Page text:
As your child approaches the end of her high school years, searching for the right college to prepare her for a career takes center stage. While she may appear to be delighted at the prospect of moving out and living her life on her own, it’s not time for you to hang up the apron and stop parenting yet. Helping her through the process of choosing the right college will make the transition to your new roles easier on both of you.
The Basics – Uncovering Wants and Needs
Before your child embarks on a quest to find the right college for her, she needs to determine her general area of study and what features of a college are important. Talk with her about her expectations to help her get a good grasp of what to look for. Although it’s tempting to browse catalogs or University websites and make decisions based on what you see, it is easy to be swayed by images of happy students lounging by the pool and forget about other more important issues.
While choosing a college that can provide a solid academic background in her desired field is vital, other aspects are important too. If your child is career minded, a good business program may be important, whether it fits with her major or not.
Don’t forget to discuss size and location of the campus. While some students thrive on large campuses, some prefer the personal feel of a small campus. Don’t overlook this, as it may mean the difference between thriving and simply surviving.
This is the time to talk about financial plans. Let your child know exactly how much you can afford to contribute to her education. If she will need to work while attending school, she needs to know in advance.
Offering tips for staying healthy during stressful times also helps to keep both of you on top of your game.
The Search Begins
Once you and your child have identified what he really wants in a college, it’s time to get on to the important task of finding one that meets his needs. The school guidance counselor can point the way to options that meet his needs, but don’t overlook the power of the Internet to locate colleges that may be perfect for your child. College-Scholarships.com provides links to colleges by state, as well as a host of links and information to make your child’s college search easier.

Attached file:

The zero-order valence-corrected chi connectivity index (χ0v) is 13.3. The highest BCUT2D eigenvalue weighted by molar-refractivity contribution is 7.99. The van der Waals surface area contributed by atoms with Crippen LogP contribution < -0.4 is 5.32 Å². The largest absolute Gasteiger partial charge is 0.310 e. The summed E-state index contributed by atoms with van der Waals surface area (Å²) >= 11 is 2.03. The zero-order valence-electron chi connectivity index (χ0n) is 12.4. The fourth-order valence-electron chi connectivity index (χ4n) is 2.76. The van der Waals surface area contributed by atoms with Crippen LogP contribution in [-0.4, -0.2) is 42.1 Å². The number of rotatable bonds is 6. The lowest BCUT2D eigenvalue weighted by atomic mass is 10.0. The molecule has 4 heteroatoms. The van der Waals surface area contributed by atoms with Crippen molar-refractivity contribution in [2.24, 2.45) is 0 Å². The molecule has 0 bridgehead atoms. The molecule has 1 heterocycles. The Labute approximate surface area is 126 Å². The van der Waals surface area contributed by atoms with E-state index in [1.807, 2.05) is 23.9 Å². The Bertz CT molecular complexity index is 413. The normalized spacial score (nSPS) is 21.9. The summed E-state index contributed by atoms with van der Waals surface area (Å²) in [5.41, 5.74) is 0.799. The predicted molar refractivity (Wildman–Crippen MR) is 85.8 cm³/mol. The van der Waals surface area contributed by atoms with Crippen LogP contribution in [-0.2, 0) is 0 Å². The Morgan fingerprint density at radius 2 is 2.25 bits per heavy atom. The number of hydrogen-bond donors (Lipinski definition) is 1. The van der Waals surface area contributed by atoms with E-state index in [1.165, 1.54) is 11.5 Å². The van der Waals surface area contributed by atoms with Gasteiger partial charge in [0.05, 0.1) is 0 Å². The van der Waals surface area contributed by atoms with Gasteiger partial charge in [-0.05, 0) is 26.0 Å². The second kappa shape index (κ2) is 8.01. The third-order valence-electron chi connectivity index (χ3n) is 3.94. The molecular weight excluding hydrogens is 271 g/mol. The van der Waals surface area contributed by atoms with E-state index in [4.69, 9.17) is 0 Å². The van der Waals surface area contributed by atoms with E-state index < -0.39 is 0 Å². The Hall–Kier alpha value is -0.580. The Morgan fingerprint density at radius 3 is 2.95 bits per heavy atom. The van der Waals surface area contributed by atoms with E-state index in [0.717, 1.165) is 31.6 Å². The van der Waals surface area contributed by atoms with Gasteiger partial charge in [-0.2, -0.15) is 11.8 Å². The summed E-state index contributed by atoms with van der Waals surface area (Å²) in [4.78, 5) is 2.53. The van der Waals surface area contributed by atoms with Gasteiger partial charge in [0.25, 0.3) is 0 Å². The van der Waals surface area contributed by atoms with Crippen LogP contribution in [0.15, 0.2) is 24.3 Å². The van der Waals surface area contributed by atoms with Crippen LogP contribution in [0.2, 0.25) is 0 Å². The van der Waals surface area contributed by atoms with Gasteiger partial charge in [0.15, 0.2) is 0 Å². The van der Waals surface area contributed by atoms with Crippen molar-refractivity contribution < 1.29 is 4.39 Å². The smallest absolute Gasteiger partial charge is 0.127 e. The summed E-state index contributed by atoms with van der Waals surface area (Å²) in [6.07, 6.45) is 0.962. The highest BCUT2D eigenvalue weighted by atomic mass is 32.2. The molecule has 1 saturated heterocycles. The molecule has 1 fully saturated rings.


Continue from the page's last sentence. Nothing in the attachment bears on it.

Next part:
Brochures, Websites and More
Browsing brochures and websites together can be a lot of fun and may prompt discussions about her wants and needs that haven’t come up before. Listen carefully and ease her concerns when you can, but be honest, too. If you suspect the site is overly promotional, suggest doing more research on its background.
Narrowing Down Options
Help your child narrow his choice down to three or four choices. This should include at least one college that your child can get into easily. This backup college should be one that meets his basic needs and he feels comfortable with. This alleviates the stress and worry of not being accepted to his top choices and provides something to fall back on if other options fall through.
Visit the campus of your child’s top three or four choices with her and offer your support and feedback to help her make a well-thought-out decision. Keep in mind that you are not the one who will be living there and focus on her needs and desires. While it’s okay to point out safety or academic concerns, whether you like the looks of the campus really doesn’t matter.
FAFSA and Scholarships
Apply for financial aid, even if you think your child does not qualify. Many colleges use the information provided on the FAFSA (Free Application for Federal Student Aid) when determining private scholarships and grants. While the FASFA’s deadline may be May, many schools have earlier financial aid deadlines. Always check the deadlines of the schools your child is interested in. Missing a deadline may mean the difference between attending the school or missing out on the opportunity.
Encourage your child to sign up for a scholarship service, such as Scholarship.com or Fast Web to find scholarships for attending school. These services provide free access to thousands of scholarships and allow your child to search based on interests, experience and other qualifying criteria.